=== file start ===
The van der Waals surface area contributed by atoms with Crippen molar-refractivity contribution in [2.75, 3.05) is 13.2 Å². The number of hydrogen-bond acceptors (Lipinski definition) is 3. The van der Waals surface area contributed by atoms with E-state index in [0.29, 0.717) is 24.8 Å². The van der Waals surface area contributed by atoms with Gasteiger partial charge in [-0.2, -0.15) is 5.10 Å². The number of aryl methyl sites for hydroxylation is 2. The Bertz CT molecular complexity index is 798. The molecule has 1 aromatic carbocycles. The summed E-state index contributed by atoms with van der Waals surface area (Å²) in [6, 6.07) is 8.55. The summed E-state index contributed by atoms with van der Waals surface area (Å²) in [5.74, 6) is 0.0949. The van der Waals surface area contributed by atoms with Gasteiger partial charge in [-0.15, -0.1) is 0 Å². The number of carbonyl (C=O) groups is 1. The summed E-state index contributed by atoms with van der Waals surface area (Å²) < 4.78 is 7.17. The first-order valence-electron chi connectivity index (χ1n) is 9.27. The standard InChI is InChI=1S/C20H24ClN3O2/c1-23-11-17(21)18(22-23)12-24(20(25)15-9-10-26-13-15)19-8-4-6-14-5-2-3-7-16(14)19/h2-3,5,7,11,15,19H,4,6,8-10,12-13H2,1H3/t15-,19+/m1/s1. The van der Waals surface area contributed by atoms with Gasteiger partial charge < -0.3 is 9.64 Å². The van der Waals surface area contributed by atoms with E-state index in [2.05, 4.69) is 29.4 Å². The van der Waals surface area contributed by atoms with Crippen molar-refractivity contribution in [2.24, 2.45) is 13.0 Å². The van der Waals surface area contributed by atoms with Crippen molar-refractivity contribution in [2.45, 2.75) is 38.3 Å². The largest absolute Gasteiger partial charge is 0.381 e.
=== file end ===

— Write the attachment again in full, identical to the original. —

The van der Waals surface area contributed by atoms with Crippen molar-refractivity contribution in [2.75, 3.05) is 13.2 Å². The number of hydrogen-bond acceptors (Lipinski definition) is 3. The van der Waals surface area contributed by atoms with E-state index in [0.29, 0.717) is 24.8 Å². The van der Waals surface area contributed by atoms with Gasteiger partial charge in [-0.2, -0.15) is 5.10 Å². The number of aryl methyl sites for hydroxylation is 2. The Bertz CT molecular complexity index is 798. The molecule has 1 aromatic carbocycles. The summed E-state index contributed by atoms with van der Waals surface area (Å²) in [6, 6.07) is 8.55. The summed E-state index contributed by atoms with van der Waals surface area (Å²) in [5.74, 6) is 0.0949. The van der Waals surface area contributed by atoms with Gasteiger partial charge in [-0.15, -0.1) is 0 Å². The number of carbonyl (C=O) groups is 1. The summed E-state index contributed by atoms with van der Waals surface area (Å²) < 4.78 is 7.17. The first-order valence-electron chi connectivity index (χ1n) is 9.27. The standard InChI is InChI=1S/C20H24ClN3O2/c1-23-11-17(21)18(22-23)12-24(20(25)15-9-10-26-13-15)19-8-4-6-14-5-2-3-7-16(14)19/h2-3,5,7,11,15,19H,4,6,8-10,12-13H2,1H3/t15-,19+/m1/s1. The van der Waals surface area contributed by atoms with Gasteiger partial charge < -0.3 is 9.64 Å². The van der Waals surface area contributed by atoms with E-state index in [2.05, 4.69) is 29.4 Å². The van der Waals surface area contributed by atoms with Crippen molar-refractivity contribution in [2.24, 2.45) is 13.0 Å². The van der Waals surface area contributed by atoms with Crippen molar-refractivity contribution in [2.45, 2.75) is 38.3 Å². The largest absolute Gasteiger partial charge is 0.381 e.